BRIM-2: an open-label, multicenter phase II study of vemurafenib in previously treated patients with BRAF V600E mutation-positive metastatic melanoma

A. Ribas, K. B. Kim, L. M. Schuchter, R. Gonzalez, A. C. Pavlick, J. S. Weber, G. A. McArthur, T. E. Hutson, K. T. Flaherty, S. J. Moschos, D. P. Lawrence, P. Hersey, R. F. Kefford, B. Chmielowski, I. Puzanov, J. Li, K. B. Nolop, R. J. Lee, A. K. Joe, J. A. Sosman

Research output: Contribution to journalMeeting abstractpeer-review


Background: Most agents tested in large phase II trials in patients (pts) with metastatic melanoma have response rates of 10-20%. Approximately 50% of melanomas harbor a V600E activating mutation in the BRAF gene, which can now be targeted with specific inhibitors. In a Phase I study, treatment with vemurafenib (V), an orally available inhibitor of mutant BRAF, led to a high incidence of tumor regressions in BRAF-mutant melanoma (Flaherty et al. NEJM 2010). Here we report the results of BRIM-2, a pivotal Phase II trial of V in previously treated pts with BRAF-mutant melanoma. Methods: The primary endpoint was best overall response rate (BORR), with a target of 30% and a lower boundary of the exact 95% CI of at least 20% by independent review committee (IRC). BRAF mutation status was determined using a PCR-based investigational, companion diagnostic assay (cobas 4800 BRAF V600 Mutation Test, Roche Molecular Systems). Pts without active CNS metastasis who had received at least one prior line of therapy for metastatic melanoma received V (960 mg po twice daily) until progressive disease, unacceptable toxicity, or death. Results: 132 pts were enrolled (Oct 2009-Mar 2010), median age 51.5 yr, 54% ECOG PS 1, 61% M1c, 49% elevated LDH, and 49% >1 line of prior therapy. At the time of analysis (Sept 27, 2010, median follow-up 7 mo), BORR was 52.3% (95% CI: 43–61%; 2.3% CR, 50% PR) by IRC, with 29.5% SD and only 13.6% PD. Median duration of response was 6.8 mo (95% CI: 5.6-NR), and median PFS was 6.2 mo (95% CI: 5.6–6.8%). Median OS had not been reached. Most common adverse events (AEs; ≥25% pts, mostly Grade 1-2) were arthralgia, rash, photosensitivity, fatigue, alopecia, pruritis, and skin papilloma. The most common Grade 3 AE was cutaneous squamous cell carcinoma (24.2%), the majority centrally reviewed as keratoacanthoma-type. AEs were generally reversible with dose modification or interruption. 42% of pts required dose reductions, most commonly for rash, arthralgia and LFT abnormalities. Conclusions: BRIM2 met its primary endpoint based on BORR, confirming that V is an active agent in pts with BRAF mutation-positive melanoma who have completed prior first-line therapy.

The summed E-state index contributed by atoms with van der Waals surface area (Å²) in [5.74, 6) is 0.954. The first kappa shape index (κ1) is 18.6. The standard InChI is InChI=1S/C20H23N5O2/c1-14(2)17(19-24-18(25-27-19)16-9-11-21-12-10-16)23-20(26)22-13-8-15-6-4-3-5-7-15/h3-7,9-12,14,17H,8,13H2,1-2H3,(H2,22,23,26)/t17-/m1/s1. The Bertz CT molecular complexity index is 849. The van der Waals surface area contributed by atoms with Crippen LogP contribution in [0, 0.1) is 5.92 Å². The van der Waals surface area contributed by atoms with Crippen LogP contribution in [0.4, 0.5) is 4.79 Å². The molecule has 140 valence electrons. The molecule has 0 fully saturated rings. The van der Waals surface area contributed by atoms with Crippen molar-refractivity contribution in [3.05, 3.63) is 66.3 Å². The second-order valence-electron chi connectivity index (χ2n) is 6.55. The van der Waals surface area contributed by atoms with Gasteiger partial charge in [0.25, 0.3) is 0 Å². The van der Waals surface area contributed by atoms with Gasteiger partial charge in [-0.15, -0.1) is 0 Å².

Original languageEnglish
Article number8509
Pages (from-to)8509
Number of pages1
JournalJournal of Clinical Oncology
Issue number15
Publication statusPublished - 20 May 2011


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